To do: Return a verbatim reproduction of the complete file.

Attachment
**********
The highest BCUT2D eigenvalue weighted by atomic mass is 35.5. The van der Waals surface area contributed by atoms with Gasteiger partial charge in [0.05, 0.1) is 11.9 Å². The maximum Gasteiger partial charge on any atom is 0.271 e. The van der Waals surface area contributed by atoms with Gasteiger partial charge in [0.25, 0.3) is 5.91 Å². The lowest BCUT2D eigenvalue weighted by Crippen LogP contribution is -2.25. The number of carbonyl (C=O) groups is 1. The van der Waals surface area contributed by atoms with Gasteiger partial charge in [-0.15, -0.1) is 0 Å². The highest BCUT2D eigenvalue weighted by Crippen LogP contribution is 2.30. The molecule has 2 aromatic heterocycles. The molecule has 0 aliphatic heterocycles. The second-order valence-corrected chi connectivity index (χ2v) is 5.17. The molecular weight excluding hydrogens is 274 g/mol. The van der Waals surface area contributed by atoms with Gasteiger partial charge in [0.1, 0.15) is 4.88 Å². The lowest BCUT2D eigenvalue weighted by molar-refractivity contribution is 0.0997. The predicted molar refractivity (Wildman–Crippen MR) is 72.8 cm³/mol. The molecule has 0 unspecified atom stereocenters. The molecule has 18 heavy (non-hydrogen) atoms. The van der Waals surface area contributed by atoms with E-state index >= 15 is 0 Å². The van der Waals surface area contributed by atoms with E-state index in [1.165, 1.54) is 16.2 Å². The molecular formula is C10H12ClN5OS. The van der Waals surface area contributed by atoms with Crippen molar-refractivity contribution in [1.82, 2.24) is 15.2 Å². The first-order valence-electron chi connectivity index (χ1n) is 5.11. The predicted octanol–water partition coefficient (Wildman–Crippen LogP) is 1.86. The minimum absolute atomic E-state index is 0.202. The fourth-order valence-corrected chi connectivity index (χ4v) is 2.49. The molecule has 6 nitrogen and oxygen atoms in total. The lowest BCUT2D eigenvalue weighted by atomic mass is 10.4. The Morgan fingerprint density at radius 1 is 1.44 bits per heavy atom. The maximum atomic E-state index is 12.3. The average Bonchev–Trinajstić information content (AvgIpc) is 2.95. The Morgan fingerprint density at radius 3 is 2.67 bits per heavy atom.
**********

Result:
The highest BCUT2D eigenvalue weighted by atomic mass is 35.5. The van der Waals surface area contributed by atoms with Gasteiger partial charge in [0.05, 0.1) is 11.9 Å². The maximum Gasteiger partial charge on any atom is 0.271 e. The van der Waals surface area contributed by atoms with Gasteiger partial charge in [0.25, 0.3) is 5.91 Å². The lowest BCUT2D eigenvalue weighted by Crippen LogP contribution is -2.25. The number of carbonyl (C=O) groups is 1. The van der Waals surface area contributed by atoms with Gasteiger partial charge in [-0.15, -0.1) is 0 Å². The highest BCUT2D eigenvalue weighted by Crippen LogP contribution is 2.30. The molecule has 2 aromatic heterocycles. The molecule has 0 aliphatic heterocycles. The second-order valence-corrected chi connectivity index (χ2v) is 5.17. The molecular weight excluding hydrogens is 274 g/mol. The van der Waals surface area contributed by atoms with Gasteiger partial charge in [0.1, 0.15) is 4.88 Å². The lowest BCUT2D eigenvalue weighted by molar-refractivity contribution is 0.0997. The predicted molar refractivity (Wildman–Crippen MR) is 72.8 cm³/mol. The molecule has 0 unspecified atom stereocenters. The molecule has 18 heavy (non-hydrogen) atoms. The van der Waals surface area contributed by atoms with E-state index >= 15 is 0 Å². The van der Waals surface area contributed by atoms with E-state index in [1.165, 1.54) is 16.2 Å². The molecular formula is C10H12ClN5OS. The van der Waals surface area contributed by atoms with Crippen molar-refractivity contribution in [1.82, 2.24) is 15.2 Å². The first-order valence-electron chi connectivity index (χ1n) is 5.11. The predicted octanol–water partition coefficient (Wildman–Crippen LogP) is 1.86. The minimum absolute atomic E-state index is 0.202. The fourth-order valence-corrected chi connectivity index (χ4v) is 2.49. The molecule has 6 nitrogen and oxygen atoms in total. The lowest BCUT2D eigenvalue weighted by atomic mass is 10.4. The Morgan fingerprint density at radius 1 is 1.44 bits per heavy atom. The maximum atomic E-state index is 12.3. The average Bonchev–Trinajstić information content (AvgIpc) is 2.95. The Morgan fingerprint density at radius 3 is 2.67 bits per heavy atom.